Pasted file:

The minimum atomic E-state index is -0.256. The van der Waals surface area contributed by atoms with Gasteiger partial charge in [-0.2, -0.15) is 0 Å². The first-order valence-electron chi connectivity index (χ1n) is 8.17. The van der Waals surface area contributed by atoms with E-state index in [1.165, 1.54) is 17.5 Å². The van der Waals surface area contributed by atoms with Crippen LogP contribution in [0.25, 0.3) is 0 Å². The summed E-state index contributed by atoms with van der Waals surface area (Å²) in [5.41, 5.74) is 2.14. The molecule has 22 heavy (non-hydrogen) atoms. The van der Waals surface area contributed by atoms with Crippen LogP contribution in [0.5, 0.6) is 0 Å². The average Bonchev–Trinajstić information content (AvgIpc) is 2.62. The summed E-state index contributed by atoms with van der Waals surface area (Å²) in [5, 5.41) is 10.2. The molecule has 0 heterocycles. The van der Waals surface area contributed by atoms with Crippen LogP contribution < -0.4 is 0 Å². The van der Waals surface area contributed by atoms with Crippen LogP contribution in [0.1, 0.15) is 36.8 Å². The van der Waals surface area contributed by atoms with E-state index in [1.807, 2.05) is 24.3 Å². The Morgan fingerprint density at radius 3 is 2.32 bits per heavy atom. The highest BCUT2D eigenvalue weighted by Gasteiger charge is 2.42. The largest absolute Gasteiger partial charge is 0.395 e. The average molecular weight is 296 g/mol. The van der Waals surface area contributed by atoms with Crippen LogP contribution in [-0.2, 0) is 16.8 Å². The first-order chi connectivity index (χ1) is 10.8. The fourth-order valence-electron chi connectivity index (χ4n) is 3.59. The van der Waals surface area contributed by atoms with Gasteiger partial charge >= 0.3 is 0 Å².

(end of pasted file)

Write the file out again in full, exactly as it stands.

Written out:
The minimum atomic E-state index is -0.256. The van der Waals surface area contributed by atoms with Gasteiger partial charge in [-0.2, -0.15) is 0 Å². The first-order valence-electron chi connectivity index (χ1n) is 8.17. The van der Waals surface area contributed by atoms with E-state index in [1.165, 1.54) is 17.5 Å². The van der Waals surface area contributed by atoms with Crippen LogP contribution in [0.25, 0.3) is 0 Å². The summed E-state index contributed by atoms with van der Waals surface area (Å²) in [5.41, 5.74) is 2.14. The molecule has 22 heavy (non-hydrogen) atoms. The van der Waals surface area contributed by atoms with Crippen LogP contribution in [0.5, 0.6) is 0 Å². The average Bonchev–Trinajstić information content (AvgIpc) is 2.62. The summed E-state index contributed by atoms with van der Waals surface area (Å²) in [5, 5.41) is 10.2. The molecule has 0 heterocycles. The van der Waals surface area contributed by atoms with Crippen LogP contribution < -0.4 is 0 Å². The van der Waals surface area contributed by atoms with Crippen LogP contribution in [0.1, 0.15) is 36.8 Å². The van der Waals surface area contributed by atoms with E-state index in [1.807, 2.05) is 24.3 Å². The Morgan fingerprint density at radius 3 is 2.32 bits per heavy atom. The highest BCUT2D eigenvalue weighted by Gasteiger charge is 2.42. The largest absolute Gasteiger partial charge is 0.395 e. The average molecular weight is 296 g/mol. The van der Waals surface area contributed by atoms with Crippen LogP contribution in [-0.2, 0) is 16.8 Å². The first-order chi connectivity index (χ1) is 10.8. The fourth-order valence-electron chi connectivity index (χ4n) is 3.59. The van der Waals surface area contributed by atoms with Gasteiger partial charge >= 0.3 is 0 Å².